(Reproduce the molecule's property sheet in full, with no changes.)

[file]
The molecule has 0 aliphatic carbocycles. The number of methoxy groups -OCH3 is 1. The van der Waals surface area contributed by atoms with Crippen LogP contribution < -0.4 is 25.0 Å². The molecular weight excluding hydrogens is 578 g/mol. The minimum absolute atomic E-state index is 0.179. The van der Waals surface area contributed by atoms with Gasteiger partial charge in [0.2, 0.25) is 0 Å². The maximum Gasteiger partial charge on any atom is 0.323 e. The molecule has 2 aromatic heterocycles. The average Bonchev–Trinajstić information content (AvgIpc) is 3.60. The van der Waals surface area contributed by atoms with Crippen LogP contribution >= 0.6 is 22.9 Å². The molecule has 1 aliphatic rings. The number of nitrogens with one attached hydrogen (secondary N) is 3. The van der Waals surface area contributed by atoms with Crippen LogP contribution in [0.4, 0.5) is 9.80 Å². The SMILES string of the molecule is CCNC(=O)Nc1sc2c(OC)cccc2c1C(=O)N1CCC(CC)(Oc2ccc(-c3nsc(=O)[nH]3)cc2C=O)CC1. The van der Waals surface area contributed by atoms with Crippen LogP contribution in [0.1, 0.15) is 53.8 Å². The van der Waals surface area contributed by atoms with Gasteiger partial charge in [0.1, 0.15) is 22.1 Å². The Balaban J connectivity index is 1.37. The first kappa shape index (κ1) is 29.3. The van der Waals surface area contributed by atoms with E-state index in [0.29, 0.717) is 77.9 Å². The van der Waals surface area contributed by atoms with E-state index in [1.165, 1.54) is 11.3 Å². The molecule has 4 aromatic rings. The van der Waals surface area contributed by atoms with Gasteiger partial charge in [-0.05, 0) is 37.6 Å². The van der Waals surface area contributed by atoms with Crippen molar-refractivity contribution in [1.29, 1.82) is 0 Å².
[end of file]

The molecule has 0 aliphatic carbocycles. The number of methoxy groups -OCH3 is 1. The van der Waals surface area contributed by atoms with Crippen LogP contribution < -0.4 is 25.0 Å². The molecular weight excluding hydrogens is 578 g/mol. The minimum absolute atomic E-state index is 0.179. The van der Waals surface area contributed by atoms with Gasteiger partial charge in [0.2, 0.25) is 0 Å². The maximum Gasteiger partial charge on any atom is 0.323 e. The molecule has 2 aromatic heterocycles. The average Bonchev–Trinajstić information content (AvgIpc) is 3.60. The van der Waals surface area contributed by atoms with Crippen LogP contribution >= 0.6 is 22.9 Å². The molecule has 1 aliphatic rings. The number of nitrogens with one attached hydrogen (secondary N) is 3. The van der Waals surface area contributed by atoms with Crippen LogP contribution in [0.4, 0.5) is 9.80 Å². The SMILES string of the molecule is CCNC(=O)Nc1sc2c(OC)cccc2c1C(=O)N1CCC(CC)(Oc2ccc(-c3nsc(=O)[nH]3)cc2C=O)CC1. The van der Waals surface area contributed by atoms with Crippen LogP contribution in [0.1, 0.15) is 53.8 Å². The van der Waals surface area contributed by atoms with Gasteiger partial charge in [0.1, 0.15) is 22.1 Å². The Balaban J connectivity index is 1.37. The first kappa shape index (κ1) is 29.3. The van der Waals surface area contributed by atoms with E-state index in [0.29, 0.717) is 77.9 Å². The van der Waals surface area contributed by atoms with E-state index in [1.165, 1.54) is 11.3 Å². The molecule has 4 aromatic rings. The van der Waals surface area contributed by atoms with Gasteiger partial charge in [-0.05, 0) is 37.6 Å². The van der Waals surface area contributed by atoms with Crippen molar-refractivity contribution in [1.29, 1.82) is 0 Å².